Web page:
4 Secrets for Successful Succulents

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G is for Gardening: 4 Secrets for Successful Succulents

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Earlier this summer a local greenhouse in my area offered a succulent workshop.  It was a fun way to kick off the weekend with some girlfriends and I learned a ton about growing healthy succulents! As the class was beginning, the instructor asked how many of us had succulents growing at home?  About three quarters of the class raised their hands.  Next she asked how many of us had ever killed a succulent? Every hand in the room went up. It is a miracle any of my succulents have survived as I quickly learned that I was doing almost everything wrong.  In this article I want to share just a few of the basic things I learned which may lead you to have more succulent success too.

4 Secrets for Successful Succulents

Secret #1: The Soil

The first secret to successful succulents is to have good quality soil.  I about fell out of my chair when the instructor said she changes the soil in her pots of succulents every year.  I have several small succulents on my kitchen window sill that have probably been in the same pots and same soil for at least 10 years. Oh brother! I knew I was in trouble for sure.  The instructor recommended that you buy good quality potting soil and add your own perlite to it rather than buying more expensive cactus specialty soil.  What is perlite, you ask? It is the little white styrofoam looking pieces that you see in soil mixtures.  It is actually a mineral that helps hold moisture and nutrients in the soil and creates pockets of air so that the soil does not become too compacted.   She also recommended that you never keep your succulents in the soil they came in unless you know the source is reputable.  So, I probably shouldn’t have just jammed that little succulent I bought at IKEA into a random pot when I got home, huh? Who knew?

As we prepared to plant the succulents, we took each plant out of the container and gently shook all of the soil off the roots. Here is another thing that I have never done with my plants! Once the soil is off, you can look over the roots to make sure they look healthy.  If any parts look dark or rotten, you can gently cut them off or pull them away.  This is also the time to gently remove any dry or old looking leaves from the bottom of the plant.

4 Secrets for Successful Succulents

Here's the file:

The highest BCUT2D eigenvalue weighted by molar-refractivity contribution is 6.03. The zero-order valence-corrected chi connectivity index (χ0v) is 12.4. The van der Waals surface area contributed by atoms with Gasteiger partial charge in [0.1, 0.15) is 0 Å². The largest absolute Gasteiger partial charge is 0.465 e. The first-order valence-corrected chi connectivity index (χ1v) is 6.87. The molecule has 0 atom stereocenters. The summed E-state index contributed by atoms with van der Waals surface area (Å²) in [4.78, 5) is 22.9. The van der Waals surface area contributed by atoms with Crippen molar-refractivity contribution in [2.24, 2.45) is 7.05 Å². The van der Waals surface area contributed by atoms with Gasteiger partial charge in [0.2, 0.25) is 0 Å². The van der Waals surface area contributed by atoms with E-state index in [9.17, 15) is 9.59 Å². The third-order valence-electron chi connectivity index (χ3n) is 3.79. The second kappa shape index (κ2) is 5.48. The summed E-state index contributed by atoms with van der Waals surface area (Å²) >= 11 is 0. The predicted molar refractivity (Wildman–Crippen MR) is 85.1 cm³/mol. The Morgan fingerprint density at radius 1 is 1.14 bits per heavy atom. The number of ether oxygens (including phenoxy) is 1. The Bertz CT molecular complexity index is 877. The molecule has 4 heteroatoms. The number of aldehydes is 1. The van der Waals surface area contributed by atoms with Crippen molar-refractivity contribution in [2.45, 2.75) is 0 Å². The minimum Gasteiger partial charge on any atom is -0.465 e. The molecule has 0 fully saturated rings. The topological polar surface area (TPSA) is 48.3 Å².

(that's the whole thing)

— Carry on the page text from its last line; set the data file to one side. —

Making sure that your soil has adequate drainage is also important.  We started our containers with a small layer of gravel (see photo below). This will allow excess water to drain to the gravel ensuring that the soil does not stay too wet.
4 Secrets for Successful Succulents


After filling our containers with a layer of gravel and then good quality potting soil, it was time to gently arrange the plants.  Because the soil is so light and fluffy, it is easy to pull out a plant and re-position it until you get just the look you are going for.  Once the plants were in their final places, we topped the soil with another light layer of gravel. A small paintbrush was a great tool to use for finishing touches.  The handle can be used to gently tuck the gravel up under the plant so that none of the leaves are laying on the soil.  The brush itself can be used to clean any loose soil or debris off the leaves of the succulents.


4 Secrets for Successful Succulents

Secret #2: Adequate Sunlight

The second secret to growing successful succulents is to make sure they get adequate sunlight. Succulents really do need plenty of light. My little potted succulents have done well on my kitchen window sill because they get a lot of sun there.  What I didn’t know is that when growing succulents outdoors, you need to be careful that they do not get too much direct sunlight (no more than 4-5 hours of direct sunlight each day). Keeping them on a covered porch or under a table or overhang is best. My planter from the workshop has been hanging out under one of my small patio tables this summer and seems quite happy there.

You also need to be mindful about sunlight indoors.  Have you ever had a succulent sprout out or lean to the side? Great! It’s growing, right? Nope! Not a good thing… your succulent is actually stretching itself towards the sunlight because it is not getting enough light.  Do yourself a favor and make sure your succulents are placed close enough to a sunny window to get enough light each day.  At this point in the workshop, I was starting to wonder if I have what it takes to grow healthy succulents.  These little suckers are kind of high maintenance, eh?

4 Secrets for Successful Succulents

Secret #3: The Right Amount of Water

The third secret to growing successful succulents is to water them correctly. Oh man, this was another thing I was doing completely wrong. Yikes! It is important to err on less water rather than over-watering.  Too much water can lead to rotting, dying succulents.  Succulents store water in their leaves and stems so they can withstand periods of dryness without a problem. So if your succulents aren’t looking so great, check the soil but don’t just keep giving them more water.  I speak from experience here and it wasn’t pretty.

During the warmer months of the year, you will want to water your plants thoroughly and then allow the soil to dry out before watering again.  Before adding more water, stick your finger into the soil to check first.  If it still feels moist, wait a little longer to add more water. Watering about one time per week is probably adequate. During the colder months, succulents go into a more dormant state and can be watered much less frequently. Once a month may be enough!